11. It’s a race, so obviously, do what you have to to win, etc. However, if you are using me the entire race to pace you and then all of a sudden sprint past at the finish – it is obnoxious. It happened to me once where some guy pretty much came out of nowhere to sprint past me at the finish (I’m a woman, so it didn’t impact my place, although I like to race the guys too haha) – and then didn’t even stick around to say good race. Again, it’s a competition so it’s expected, but I often am racing against men at the end of races, and everytime, whether I managed to pass them or not – we have congratulated each other at the finish line. It’s just common courtesy (which I find the majority of runners are very nice people).

    1. Yeah. I think the point is that there is a line where, even in the heat of competition, we need to be decent people. Like I said above, we’re all grown-ups and while we take it seriously it’s a hobby we do for fun. What’s the point in being an a-hole? It’s not worth it to get a plastic trophy.

  12. From my experience I think men are more guilty of the later. They will try and speed up when you try and pass them then back off, and repeat every time you try. They think they can shake you if they throw in some surges and get more frustrated as you keep coming back each time. I’d put women as more likely to sit and wait then push at finish line to pass. I know that each gender is guilty of both though, I mean… I know I have done both before. Oddly, I think that both genders are more likely to try and stop women from passing though.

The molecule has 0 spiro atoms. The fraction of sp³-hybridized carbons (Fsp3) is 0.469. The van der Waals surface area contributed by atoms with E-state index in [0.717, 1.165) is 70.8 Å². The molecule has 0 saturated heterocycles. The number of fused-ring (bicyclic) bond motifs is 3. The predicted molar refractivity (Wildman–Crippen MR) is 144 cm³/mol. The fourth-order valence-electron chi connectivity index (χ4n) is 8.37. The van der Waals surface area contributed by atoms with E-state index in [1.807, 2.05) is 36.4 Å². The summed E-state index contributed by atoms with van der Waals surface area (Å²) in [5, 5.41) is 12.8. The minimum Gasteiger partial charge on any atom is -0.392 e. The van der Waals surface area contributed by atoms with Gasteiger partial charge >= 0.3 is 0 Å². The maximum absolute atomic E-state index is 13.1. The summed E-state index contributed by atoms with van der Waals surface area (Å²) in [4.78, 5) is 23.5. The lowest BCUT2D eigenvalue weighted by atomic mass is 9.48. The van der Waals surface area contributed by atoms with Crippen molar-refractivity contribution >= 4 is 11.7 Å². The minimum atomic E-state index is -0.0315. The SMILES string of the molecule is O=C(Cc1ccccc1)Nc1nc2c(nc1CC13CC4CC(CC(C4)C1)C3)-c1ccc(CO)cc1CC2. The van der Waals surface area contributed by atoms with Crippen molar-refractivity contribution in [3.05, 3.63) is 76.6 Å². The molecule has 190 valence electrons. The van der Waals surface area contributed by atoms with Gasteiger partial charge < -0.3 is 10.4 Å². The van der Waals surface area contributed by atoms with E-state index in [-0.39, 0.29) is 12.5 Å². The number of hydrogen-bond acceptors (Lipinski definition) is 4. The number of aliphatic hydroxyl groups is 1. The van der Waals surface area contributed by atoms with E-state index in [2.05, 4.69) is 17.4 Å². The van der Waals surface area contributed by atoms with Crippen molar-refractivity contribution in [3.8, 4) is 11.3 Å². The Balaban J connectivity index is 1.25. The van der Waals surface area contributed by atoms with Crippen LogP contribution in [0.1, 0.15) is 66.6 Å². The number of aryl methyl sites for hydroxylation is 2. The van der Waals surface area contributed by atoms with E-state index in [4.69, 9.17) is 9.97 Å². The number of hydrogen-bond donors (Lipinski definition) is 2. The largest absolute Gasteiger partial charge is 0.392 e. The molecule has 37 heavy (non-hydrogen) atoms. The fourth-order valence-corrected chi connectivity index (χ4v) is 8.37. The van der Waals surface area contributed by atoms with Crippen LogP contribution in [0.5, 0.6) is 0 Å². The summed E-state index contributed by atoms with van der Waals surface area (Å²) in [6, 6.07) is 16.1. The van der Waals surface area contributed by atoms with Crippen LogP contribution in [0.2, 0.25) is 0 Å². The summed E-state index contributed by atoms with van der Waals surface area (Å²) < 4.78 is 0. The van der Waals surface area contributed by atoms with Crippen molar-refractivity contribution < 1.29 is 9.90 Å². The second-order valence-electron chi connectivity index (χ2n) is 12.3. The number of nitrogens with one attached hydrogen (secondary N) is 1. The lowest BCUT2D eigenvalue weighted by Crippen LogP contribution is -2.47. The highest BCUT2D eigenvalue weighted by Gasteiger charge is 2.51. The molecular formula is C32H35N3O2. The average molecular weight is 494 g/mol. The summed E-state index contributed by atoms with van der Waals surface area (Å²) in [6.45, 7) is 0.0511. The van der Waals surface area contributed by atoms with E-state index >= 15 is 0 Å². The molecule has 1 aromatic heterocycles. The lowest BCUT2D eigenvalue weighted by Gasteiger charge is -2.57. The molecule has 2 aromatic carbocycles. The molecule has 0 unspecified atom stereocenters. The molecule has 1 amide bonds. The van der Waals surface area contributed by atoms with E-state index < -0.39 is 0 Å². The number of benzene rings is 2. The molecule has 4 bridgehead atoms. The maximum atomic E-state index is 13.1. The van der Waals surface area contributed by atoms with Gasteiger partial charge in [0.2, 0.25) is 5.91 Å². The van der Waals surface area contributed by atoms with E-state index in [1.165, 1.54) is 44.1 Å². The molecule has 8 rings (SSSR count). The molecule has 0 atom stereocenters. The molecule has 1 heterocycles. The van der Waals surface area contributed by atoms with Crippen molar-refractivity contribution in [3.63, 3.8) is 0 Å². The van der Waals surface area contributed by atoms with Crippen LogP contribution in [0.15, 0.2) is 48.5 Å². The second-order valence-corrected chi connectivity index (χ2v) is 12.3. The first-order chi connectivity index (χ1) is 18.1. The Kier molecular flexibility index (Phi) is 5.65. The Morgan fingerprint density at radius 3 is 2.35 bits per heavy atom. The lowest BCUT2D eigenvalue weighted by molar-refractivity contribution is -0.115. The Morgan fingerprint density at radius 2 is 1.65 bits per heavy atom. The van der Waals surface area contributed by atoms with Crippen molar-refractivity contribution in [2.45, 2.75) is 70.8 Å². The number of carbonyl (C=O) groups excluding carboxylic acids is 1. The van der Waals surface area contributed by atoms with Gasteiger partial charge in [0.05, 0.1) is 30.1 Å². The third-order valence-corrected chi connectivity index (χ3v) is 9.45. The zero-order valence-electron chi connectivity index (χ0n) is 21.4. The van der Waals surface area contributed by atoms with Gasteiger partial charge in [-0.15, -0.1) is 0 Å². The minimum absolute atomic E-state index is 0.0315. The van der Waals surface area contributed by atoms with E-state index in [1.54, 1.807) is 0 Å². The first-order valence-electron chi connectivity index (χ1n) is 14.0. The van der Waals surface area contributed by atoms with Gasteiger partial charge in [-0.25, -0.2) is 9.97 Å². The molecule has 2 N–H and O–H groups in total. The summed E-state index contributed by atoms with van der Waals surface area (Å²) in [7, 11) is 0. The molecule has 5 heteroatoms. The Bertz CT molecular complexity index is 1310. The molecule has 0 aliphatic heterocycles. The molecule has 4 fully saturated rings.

1. I’ve never drafted off of anyone, but I’ve been drafted off of. I’m more of a lurker a few seconds back :) Most women I’ve raced closely with we’ve either worked together or it was more happenstance that we were really close. I actually met a really good friend after she drafted off of me! She apologized after and the rest is history! I think men are more likely to go down screaming when you pass them, but even that’s a slim minority; most guys seem fine with treating women like any other competitor … unless you’re obviously pregnant or pushing a stroller and then even the most civil male competitor will hate you for passing him! HA!

      1. I so love passing guys while pushing the stroller, I admit it. I think I wear running skirts so much for the same reason. Giving a finger to the patriarchy, or something.

        1. Also, how often have you stroller runners encountered someone who assumed they could take you only to be shocked that they either couldn’t or you actually made them work for it. #strollerism

    2. I agree about the stroller thing! I have seen guys who clearly spent their whole lives jogging along contentedly, suddenly morph into usain bolt after being passed by me with the stroller.

      Both guys and women can do the refuse-to-let-you-pass thing. I’ve only ever experienced a guy coming up to me afterwards and thank me for the great view from behind though :/

  13. it’s not poor behavior. It’s just competition. The only answer is to run faster. Although… one should always congratulate the runners who finish in front of, and behind them, after crossing the line.

    1. See I don’t know if that’s cool. In some local whatever 5k it’s fine to be a smug a-hole to people who ran their best but ran three seconds slower than you? “Shoulda run faster, loser.” I mean … in 10th grade maybe or, you know, the Olympics, but for the average race most of us are running I can’t get behind that.

      1. I might say “good run” or something like that if I spent the whole race running with the same group of people. But congratulating? Idk. Probably not.